Galway is my favourite Irish town, and for decades an essential part of every trip was to walk down Shop Street and turn left into High Street to visit Kennys Bookshop. Inside, one would spot an imposing matron sitting alertly behind a till and watching everything that went on, talking to customers and keeping staff in order. This was Maureen Kenny, co-founder of the business (in 1940) and the woman Seamus Heaney described as “the Madonna of the Manuscripts”.
The word ‘formidable’ might have been coined for her. She built the business into one of the world’s great independent bookshops (and successfully took it online long before most independents perceived the threat of the Internet). It made sense because Kennys had built up an impressive mail-order business. In the 1980s the Library of Congress appointed Kennys as their Irish suppliers and the business now supplies three hundred other libraries throughout North America. When my book on the history of the Net was about to come out in 1999, I sent her a copy and in the ensuing telephone conversation she made it clear to me in the nicest possible way that for her this Internet stuff was quite old hat! This was indeed true: the shop’s first web site was launched in 1994, and the family has always maintained that only one other bookshop in the world beat them to it. In 2005, the Kennys took the next logical step, closed the shop and took the entire business online.
Which of course is a shame in one way because Kennys was a lovely shop, with a stupendous collection of Irish literature, and jumbles of literary treasures in every corner. I never came out of the place without having bought something, and always tried to snatch a word with its presiding genius.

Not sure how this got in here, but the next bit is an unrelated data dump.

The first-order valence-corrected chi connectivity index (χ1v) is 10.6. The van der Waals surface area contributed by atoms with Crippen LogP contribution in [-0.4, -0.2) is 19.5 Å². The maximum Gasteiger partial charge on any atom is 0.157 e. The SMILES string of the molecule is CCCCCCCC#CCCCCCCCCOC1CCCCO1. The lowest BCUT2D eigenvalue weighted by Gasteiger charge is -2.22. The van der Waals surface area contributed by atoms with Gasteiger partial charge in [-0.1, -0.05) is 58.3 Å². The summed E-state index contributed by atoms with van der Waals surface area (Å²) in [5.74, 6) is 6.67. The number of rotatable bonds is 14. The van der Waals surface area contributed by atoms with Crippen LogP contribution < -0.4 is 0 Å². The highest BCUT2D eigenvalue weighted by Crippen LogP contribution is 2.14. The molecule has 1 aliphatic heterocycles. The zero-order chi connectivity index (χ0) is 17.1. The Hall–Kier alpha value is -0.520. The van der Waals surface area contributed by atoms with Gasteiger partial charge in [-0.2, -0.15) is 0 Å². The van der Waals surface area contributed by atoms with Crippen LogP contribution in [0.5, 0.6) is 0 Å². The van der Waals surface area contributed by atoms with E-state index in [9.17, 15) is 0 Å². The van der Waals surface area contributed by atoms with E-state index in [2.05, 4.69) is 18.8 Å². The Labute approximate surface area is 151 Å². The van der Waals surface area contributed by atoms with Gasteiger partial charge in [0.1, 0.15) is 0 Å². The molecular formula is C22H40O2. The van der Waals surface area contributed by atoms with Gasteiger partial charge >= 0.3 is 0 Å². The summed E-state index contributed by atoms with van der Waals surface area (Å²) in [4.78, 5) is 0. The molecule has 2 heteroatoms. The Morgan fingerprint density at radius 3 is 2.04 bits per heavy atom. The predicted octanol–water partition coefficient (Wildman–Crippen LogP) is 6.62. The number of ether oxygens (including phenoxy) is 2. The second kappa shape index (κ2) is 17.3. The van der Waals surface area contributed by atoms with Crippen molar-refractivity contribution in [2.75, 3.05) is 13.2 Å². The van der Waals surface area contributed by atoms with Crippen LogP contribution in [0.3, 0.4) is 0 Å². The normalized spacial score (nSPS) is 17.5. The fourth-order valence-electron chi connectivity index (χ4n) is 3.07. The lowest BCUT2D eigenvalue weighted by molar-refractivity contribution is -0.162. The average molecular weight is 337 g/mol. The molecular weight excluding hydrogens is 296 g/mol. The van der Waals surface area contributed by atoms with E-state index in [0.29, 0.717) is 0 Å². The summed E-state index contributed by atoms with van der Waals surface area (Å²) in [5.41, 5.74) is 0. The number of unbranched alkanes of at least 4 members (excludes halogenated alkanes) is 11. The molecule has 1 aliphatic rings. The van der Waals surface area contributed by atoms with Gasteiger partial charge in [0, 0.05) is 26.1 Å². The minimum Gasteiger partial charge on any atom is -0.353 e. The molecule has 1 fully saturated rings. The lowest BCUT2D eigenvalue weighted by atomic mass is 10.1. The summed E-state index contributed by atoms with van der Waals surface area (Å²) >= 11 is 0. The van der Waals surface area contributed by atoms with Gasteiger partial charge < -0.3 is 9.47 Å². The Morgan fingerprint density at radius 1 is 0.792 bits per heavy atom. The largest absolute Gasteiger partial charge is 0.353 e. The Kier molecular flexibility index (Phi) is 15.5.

There was a nice obit in the Irish Times. Excerpt:
Maureen was born in Glebe Street, Mohill, Co. Leitrim, the eldest of three children. Her father died suddenly when she was four years old, leaving her mother with three young children and a business she knew nothing about.
Next door was a Royal Irish Constabulary barracks which was taken over by the Black and Tans. On a couple of occasions they took the infant Maureen and used her as a human shield on top of their truck while driving round Mohill, randomly shooting in through windows.
She went on to win a scholarship to University College, Galway in 1936 and on her first day there met Des Kenny. As Des often said later, “that was that”.
Kennys was — and remains — a real family business, employing 40 people — including most of her children. This photograph (from the company web site) shows Mrs K flanked by her offspring.
She is survived by six children, 21 grandchildren and 13 great-grand-children.
Clipped from this week’s Connacht Tribune.
She was buried on Thursday. I bet it was some funeral.